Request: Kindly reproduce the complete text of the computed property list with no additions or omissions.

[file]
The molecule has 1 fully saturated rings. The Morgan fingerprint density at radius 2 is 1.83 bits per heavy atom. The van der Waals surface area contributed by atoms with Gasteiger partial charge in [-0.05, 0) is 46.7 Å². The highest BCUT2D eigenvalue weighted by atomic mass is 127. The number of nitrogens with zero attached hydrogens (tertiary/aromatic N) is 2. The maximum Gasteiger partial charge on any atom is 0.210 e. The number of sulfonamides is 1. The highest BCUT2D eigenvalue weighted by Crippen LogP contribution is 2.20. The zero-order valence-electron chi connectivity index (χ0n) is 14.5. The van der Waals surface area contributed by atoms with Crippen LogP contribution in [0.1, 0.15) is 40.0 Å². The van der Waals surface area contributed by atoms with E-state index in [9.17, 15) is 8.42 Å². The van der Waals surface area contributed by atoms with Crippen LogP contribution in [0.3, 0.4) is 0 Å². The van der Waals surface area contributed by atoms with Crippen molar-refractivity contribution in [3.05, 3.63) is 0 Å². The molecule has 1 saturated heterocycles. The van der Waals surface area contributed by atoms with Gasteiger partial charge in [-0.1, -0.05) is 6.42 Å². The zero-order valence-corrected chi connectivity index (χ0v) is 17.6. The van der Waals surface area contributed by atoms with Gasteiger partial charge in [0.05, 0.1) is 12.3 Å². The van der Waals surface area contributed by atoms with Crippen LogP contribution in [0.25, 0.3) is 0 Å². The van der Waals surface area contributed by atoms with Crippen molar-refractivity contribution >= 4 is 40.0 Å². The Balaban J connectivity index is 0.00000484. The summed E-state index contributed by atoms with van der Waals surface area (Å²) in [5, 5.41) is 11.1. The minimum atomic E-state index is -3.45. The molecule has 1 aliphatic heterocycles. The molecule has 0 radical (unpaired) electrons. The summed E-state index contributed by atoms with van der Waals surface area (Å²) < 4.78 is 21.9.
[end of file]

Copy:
The molecule has 1 fully saturated rings. The Morgan fingerprint density at radius 2 is 1.83 bits per heavy atom. The van der Waals surface area contributed by atoms with Gasteiger partial charge in [-0.05, 0) is 46.7 Å². The highest BCUT2D eigenvalue weighted by atomic mass is 127. The number of nitrogens with zero attached hydrogens (tertiary/aromatic N) is 2. The maximum Gasteiger partial charge on any atom is 0.210 e. The number of sulfonamides is 1. The highest BCUT2D eigenvalue weighted by Crippen LogP contribution is 2.20. The zero-order valence-electron chi connectivity index (χ0n) is 14.5. The van der Waals surface area contributed by atoms with Crippen LogP contribution in [0.1, 0.15) is 40.0 Å². The van der Waals surface area contributed by atoms with E-state index in [9.17, 15) is 8.42 Å². The van der Waals surface area contributed by atoms with Crippen LogP contribution in [0.3, 0.4) is 0 Å². The van der Waals surface area contributed by atoms with Crippen molar-refractivity contribution in [3.05, 3.63) is 0 Å². The molecule has 1 saturated heterocycles. The van der Waals surface area contributed by atoms with Gasteiger partial charge in [-0.1, -0.05) is 6.42 Å². The zero-order valence-corrected chi connectivity index (χ0v) is 17.6. The van der Waals surface area contributed by atoms with Gasteiger partial charge in [0.05, 0.1) is 12.3 Å². The van der Waals surface area contributed by atoms with Crippen LogP contribution in [0.25, 0.3) is 0 Å². The van der Waals surface area contributed by atoms with Crippen molar-refractivity contribution >= 4 is 40.0 Å². The Balaban J connectivity index is 0.00000484. The summed E-state index contributed by atoms with van der Waals surface area (Å²) in [5, 5.41) is 11.1. The minimum atomic E-state index is -3.45. The molecule has 1 aliphatic heterocycles. The molecule has 0 radical (unpaired) electrons. The summed E-state index contributed by atoms with van der Waals surface area (Å²) < 4.78 is 21.9.